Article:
Mar 2, 2022

How agriculture sector is transitioning to One Health approach

By Joyce Turk and Dan Gustafson, GOHi External Advisory Board members

The positive and negative interactions between and among the human, agricultural and environmental sectors are influenced by externalities. These include, but are not limited to, standards and regulations, economic policies, climate change, pandemics, population increase and socio-cultural conflicts. Increasing awareness of, and greater attention to, the complicated links between human and agricultural systems has led to greater support for adopting One Health principles, thus promoting the agriculture sector’s transition to this approach.

To maintain an adequate food supply, it is necessary to balance the demands of environmental services versus increased food production. Changes to the current agricultural production of consumable commodities require improved food and feed handling, processing and storage (commercial and household). But increasing food insecurity in lower-income countries also commands greater focus on the weak, or nonexistent, yet critical food safety standards and regulations that severely limit a smoother transition to One Health.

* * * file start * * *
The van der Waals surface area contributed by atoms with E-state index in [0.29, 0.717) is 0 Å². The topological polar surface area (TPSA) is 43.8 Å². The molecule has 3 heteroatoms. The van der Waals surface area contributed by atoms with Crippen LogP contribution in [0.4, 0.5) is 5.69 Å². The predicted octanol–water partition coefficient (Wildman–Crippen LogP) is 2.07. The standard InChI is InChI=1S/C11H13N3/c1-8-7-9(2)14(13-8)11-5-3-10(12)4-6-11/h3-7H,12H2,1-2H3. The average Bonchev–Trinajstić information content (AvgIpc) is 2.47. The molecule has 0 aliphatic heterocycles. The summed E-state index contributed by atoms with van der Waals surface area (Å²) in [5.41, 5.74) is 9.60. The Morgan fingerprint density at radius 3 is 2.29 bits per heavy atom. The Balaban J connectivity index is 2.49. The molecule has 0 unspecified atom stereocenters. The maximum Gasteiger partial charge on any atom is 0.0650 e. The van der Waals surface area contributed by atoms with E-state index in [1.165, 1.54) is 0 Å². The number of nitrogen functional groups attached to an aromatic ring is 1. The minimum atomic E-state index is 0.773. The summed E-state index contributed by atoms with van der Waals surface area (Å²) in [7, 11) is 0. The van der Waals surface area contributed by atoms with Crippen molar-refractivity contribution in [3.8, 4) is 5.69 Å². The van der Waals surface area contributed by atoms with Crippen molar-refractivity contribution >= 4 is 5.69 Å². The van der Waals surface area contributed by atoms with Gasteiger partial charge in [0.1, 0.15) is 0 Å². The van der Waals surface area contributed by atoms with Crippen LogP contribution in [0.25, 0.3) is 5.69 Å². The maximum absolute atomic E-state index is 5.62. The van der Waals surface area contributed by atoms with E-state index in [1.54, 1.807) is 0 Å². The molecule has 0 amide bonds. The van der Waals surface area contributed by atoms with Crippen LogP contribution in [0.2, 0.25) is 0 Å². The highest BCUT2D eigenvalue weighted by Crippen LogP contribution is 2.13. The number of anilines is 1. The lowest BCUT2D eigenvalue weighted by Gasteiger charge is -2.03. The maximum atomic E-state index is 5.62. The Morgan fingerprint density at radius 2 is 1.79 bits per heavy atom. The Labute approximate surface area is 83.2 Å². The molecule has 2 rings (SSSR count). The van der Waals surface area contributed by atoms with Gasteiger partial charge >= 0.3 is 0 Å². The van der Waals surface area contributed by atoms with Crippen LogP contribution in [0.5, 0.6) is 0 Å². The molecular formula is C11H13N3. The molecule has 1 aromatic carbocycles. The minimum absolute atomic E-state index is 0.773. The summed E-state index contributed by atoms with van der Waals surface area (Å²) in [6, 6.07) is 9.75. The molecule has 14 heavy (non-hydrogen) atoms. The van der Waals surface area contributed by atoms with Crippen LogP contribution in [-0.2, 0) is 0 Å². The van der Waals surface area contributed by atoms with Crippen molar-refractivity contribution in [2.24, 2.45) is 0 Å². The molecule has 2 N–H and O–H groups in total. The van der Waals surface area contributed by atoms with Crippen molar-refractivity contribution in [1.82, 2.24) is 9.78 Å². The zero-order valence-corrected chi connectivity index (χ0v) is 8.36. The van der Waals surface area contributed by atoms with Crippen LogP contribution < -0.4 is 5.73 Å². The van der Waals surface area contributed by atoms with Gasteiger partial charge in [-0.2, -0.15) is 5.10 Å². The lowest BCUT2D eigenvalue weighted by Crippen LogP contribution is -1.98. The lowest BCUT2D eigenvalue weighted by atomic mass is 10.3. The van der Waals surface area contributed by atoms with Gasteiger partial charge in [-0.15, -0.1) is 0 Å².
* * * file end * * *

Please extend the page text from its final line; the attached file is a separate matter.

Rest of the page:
Changes being made

One example of the transition is the development of U.S. One Health Certified™. The new universally comprehensive animal care program establishes verified animal production practices in five core areas: disease prevention, veterinary care, responsible antibiotic use, animal welfare and environmental impacts.

Developed by a coalition of technical experts from animal agriculture, non-profit organizations and universities, this program verifies responsible animal care practices currently for turkeys and chickens, while standards for additional animal source foods are being developed. Other codes and standards already exist for dairy products as well as beef, veal and pork, primarily in developed countries.

In addition to certifications, improved policy options are needed that address market-based measures which aim for market prices that internalize environmental costs and benefits of systems. These policies should include all externalities so that farmers’ investment and production decisions are environmentally friendly.